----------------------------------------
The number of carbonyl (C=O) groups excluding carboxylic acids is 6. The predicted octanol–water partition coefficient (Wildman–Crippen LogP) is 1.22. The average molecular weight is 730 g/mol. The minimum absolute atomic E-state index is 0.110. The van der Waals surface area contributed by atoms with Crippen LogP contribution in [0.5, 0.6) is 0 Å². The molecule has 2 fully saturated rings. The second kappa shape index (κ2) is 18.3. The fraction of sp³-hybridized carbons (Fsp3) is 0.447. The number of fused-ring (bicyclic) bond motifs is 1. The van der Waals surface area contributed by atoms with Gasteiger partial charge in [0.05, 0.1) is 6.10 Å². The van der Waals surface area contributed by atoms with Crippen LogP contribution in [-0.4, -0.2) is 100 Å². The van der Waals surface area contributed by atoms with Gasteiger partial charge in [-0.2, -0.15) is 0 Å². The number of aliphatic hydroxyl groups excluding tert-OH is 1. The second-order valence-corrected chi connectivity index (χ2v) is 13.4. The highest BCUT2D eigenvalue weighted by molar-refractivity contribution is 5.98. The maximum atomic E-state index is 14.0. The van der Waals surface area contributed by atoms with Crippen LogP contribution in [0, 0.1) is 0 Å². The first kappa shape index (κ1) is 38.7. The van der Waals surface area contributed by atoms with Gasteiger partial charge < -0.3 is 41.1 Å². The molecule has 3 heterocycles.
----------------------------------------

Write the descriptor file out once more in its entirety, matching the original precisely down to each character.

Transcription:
The number of carbonyl (C=O) groups excluding carboxylic acids is 6. The predicted octanol–water partition coefficient (Wildman–Crippen LogP) is 1.22. The average molecular weight is 730 g/mol. The minimum absolute atomic E-state index is 0.110. The van der Waals surface area contributed by atoms with Crippen LogP contribution in [0.5, 0.6) is 0 Å². The molecule has 2 fully saturated rings. The second kappa shape index (κ2) is 18.3. The fraction of sp³-hybridized carbons (Fsp3) is 0.447. The number of fused-ring (bicyclic) bond motifs is 1. The van der Waals surface area contributed by atoms with Gasteiger partial charge in [0.05, 0.1) is 6.10 Å². The van der Waals surface area contributed by atoms with Crippen LogP contribution in [-0.4, -0.2) is 100 Å². The van der Waals surface area contributed by atoms with Gasteiger partial charge in [-0.2, -0.15) is 0 Å². The number of aliphatic hydroxyl groups excluding tert-OH is 1. The second-order valence-corrected chi connectivity index (χ2v) is 13.4. The highest BCUT2D eigenvalue weighted by molar-refractivity contribution is 5.98. The maximum atomic E-state index is 14.0. The van der Waals surface area contributed by atoms with Crippen LogP contribution in [0, 0.1) is 0 Å². The first kappa shape index (κ1) is 38.7. The van der Waals surface area contributed by atoms with Gasteiger partial charge < -0.3 is 41.1 Å². The molecule has 3 heterocycles.